Adult human liver tissue samples were obtained from selected patients with different liver pathologies, as previously described[11,12]. Written informed consent was obtained from each patient included in the study and the study protocol conforms to the ethical guidelines of the 1975 Declaration of Helsinki as reflected in a priori approval by the institution's human research committee. Experimental procedures were carried out in accordance with French laws and Regulations and ethic committees from Pitié-Salpétrière Hospital, Cochin Hospital, and Pasteur Institute (France). The tissue samples from twenty patients were divided into three groups according to their METAVIR score[15]. Liver samples were either non-fibrotic F0-F1, obtained during surgery for colorectal cancer liver metastases or fibrotic ranging from F2 to F4 according to the METAVIR score (Table 1). Significant necrotic inflammation as defined by an activity grade (A) was not always available.

Table 1 METAVIR scores and description of clinical liver samples.
METAVIR score

Patients (n)
Pathology
F0-F1No fibrosis or mild fibrosis10HBV-, HCV-, HIV-seronegative patients who underwent liver resection surgery, mainly for liver metastasis, in the absence of underlying liver disease. A0-F1
F0-F1No fibrosis or mild fibrosis1Prior history: Breast cancer with liver metastases, treated by surgery and radio-chemotherapy. Non-tumoral liver sample: Perisinusoidal and portal fibrosis without septa (F1). No steatosis
2Prior history: HCV infection, resected hepato-cholangiocarcinoma. Non tumoral liver samples: A0F0
F2-F3Moderate to severe fibrosis2Cholangiocarcinoma, non-tumor liver samples
1Chronic hepatitis B infection, NASH, and two resected hepatocellular carcinoma nodules. Non-tumoral liver sample: Chronic hepatitis with extensive fibrosis A1F3
F4Cirrhosis2HCC, non-tumor liver samples
1HCC, treated HCV infection. Non-tumoral liver sample
1HCC on untreated HCV infection. Non-tumoral liver sample
Liver slices preparation, culture and infection

We obtained between 32 to 48 liver slices for each donor sample. On the different days of the kinetic experiments, the results were obtained from the mean of three liver slices from each donor. The liver slices were infected with a same viral stock. The liver slice cultures were inoculated with viral supernatant diluted in fresh medium, at MOI = 0.1 (multiplicity of infection) and incubated overnight at 37 °C. In order to remove free virus, the slices were washed three times with phosphate-buffered saline (PBS) and fresh complete culture medium was added, after which cultures were followed in the absence of additional changes to the media composition or replacement with fresh culture medium. The preparation and culture of the liver slices, HCV RNA transfection, virus production, HCV RNA extraction were performed as previously described[11,12].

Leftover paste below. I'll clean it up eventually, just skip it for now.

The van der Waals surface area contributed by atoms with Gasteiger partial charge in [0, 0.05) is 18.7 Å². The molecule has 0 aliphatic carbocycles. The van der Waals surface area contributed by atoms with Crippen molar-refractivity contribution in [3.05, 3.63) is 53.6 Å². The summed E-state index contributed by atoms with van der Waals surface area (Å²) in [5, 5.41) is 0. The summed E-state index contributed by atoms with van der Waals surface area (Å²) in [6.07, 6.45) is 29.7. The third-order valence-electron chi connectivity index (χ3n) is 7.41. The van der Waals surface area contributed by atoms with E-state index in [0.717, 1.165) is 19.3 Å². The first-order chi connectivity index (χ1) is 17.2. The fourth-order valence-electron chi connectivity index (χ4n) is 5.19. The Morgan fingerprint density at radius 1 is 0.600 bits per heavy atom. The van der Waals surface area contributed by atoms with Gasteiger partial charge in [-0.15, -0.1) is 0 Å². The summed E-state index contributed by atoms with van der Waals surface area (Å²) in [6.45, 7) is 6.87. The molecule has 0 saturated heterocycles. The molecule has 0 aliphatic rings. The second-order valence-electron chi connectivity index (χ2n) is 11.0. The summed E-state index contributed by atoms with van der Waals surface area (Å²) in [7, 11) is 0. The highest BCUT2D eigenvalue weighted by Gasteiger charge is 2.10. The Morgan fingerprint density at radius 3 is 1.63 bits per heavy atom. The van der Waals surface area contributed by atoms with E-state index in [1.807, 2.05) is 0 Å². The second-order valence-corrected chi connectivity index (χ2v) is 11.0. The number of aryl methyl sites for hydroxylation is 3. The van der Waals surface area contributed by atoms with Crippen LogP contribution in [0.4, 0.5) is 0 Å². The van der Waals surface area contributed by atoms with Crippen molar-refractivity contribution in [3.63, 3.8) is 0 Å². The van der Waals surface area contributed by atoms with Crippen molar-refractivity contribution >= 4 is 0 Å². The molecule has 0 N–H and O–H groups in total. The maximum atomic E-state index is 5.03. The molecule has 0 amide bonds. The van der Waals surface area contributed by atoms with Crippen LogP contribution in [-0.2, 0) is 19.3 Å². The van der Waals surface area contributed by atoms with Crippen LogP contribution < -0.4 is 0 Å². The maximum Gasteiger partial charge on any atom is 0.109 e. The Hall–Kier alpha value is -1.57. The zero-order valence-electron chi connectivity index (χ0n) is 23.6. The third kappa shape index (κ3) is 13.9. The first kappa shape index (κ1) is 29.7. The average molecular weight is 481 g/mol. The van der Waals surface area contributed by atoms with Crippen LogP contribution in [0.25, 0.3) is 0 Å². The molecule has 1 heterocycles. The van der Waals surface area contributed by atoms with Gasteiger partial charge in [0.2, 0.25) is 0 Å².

Liver slices viability

Special attention was paid to the condition of clinical liver samples. It is evident that the condition of the liver sections that we obtained was different. Thus, they were carefully selected for in vitro studies. In fact, cell viability was estimated by determining the percentage of viable cells upon microscopic examination 10X, using live/dead fixable dead cell stain kit (Molecular Probes, Invitrogen, ThermoFisher, France) and, as the percentage of ATP production determined by enzyme-linked immunosorbent assay (ELISA) assays, while observing the increasing albumin and urea secretion levels throughout the experiments, which indicates that the physiological and biochemical parameters of the liver slices are normal. On day 15, the immunostaining for Ki67, a cellular marker for proliferation confirmed the cell viability. Only slices with viability greater than 80% were used and allowed to obtain all the presented results. The architecture of human LS cultures was accessed by hematoxylin-eosin (HE) staining performed as following: Cryosections were washed with distilled water for 5-10 min and then stained for 8 min with hematoxylin, followed by a washing step with warm water at 30 °C for 10 min. After a short washing step with distilled water, the slices were counter-stained for 6 min with eosin. Washing was followed by dehydration steps in 2 min intervals in 50%, 60%, 70%, 80% and 90% of ethanol.

Experimental set up

The experimental set up was as follows (Figure 1). Non-infected liver slices obtained either from human non-fibrotic (F0-F1) or fibrotic (F2-F3, F4) liver resection and cut in 350 µm-thick slices (approximately 2.7 × 106 cells per slice), were cultivated for up to 21 days either with or without HCV, ethanol (EtOH) (1 mmol/L, 5 mmol/L, 25 mmol/L) or palmitate (500 µmol/L). Liver slices were infected with hepatitis C virus infection from cell culture (HCVcc) supernatant [Con1/C3 (genotype1b)][16] (MOI = 0.1) (INF LS) in presence or not either of EtOH (1 mmol/L, 5 mmol/L, 25 mmol/L) or palmitate (500 µmol/L). The different concentrations of EtOH were added on days 0, 5, 10, 15 during the kinetic studies. Palmitate (500 µmol/L) was added or not to non-infected and infected liver slices on days 0, 5, 10 and 15 of the kinetic studies. As previously described, infectivity (ffu/mL) was measured on days 1, 5, 10, and 21 post-treatment depending on the experiment[11,12]. All experiments were performed in triplicate. All data were presented in relation to the percentage of viable liver slices in culture. Once the model was validated for the presence of “molecular fibrogenesis” defined as a significant increase in fibrosis biomarkers [TGF-β1, Hsp47, α-SMA, Procol1A1, matrix metalloproteinases 2 (MMP-2), MMP-9, and vascular endothelial growth factor (VEGF)], we evaluated the anti-fibrotic properties of two drugs, ursodeoxycholic acid (UCDA) (Sigma-Aldrich, Merck, Germany) and α-Tocopherol (Toco) (Sigma-Aldrich, Merck, Germany). UCDA (240 ng/liver slice) and / or α-Toco (170 ng/liver slice) were added to the culture media from day 0 and every day up to day 20 of the culture. The estimation of the triglyceride content was essential during the different kinetic experiments, since its accumulation in the cytoplasm of hepatocytes indicates cell metabolism disturbances, typical of non-alcoholic fatty liver disease[17].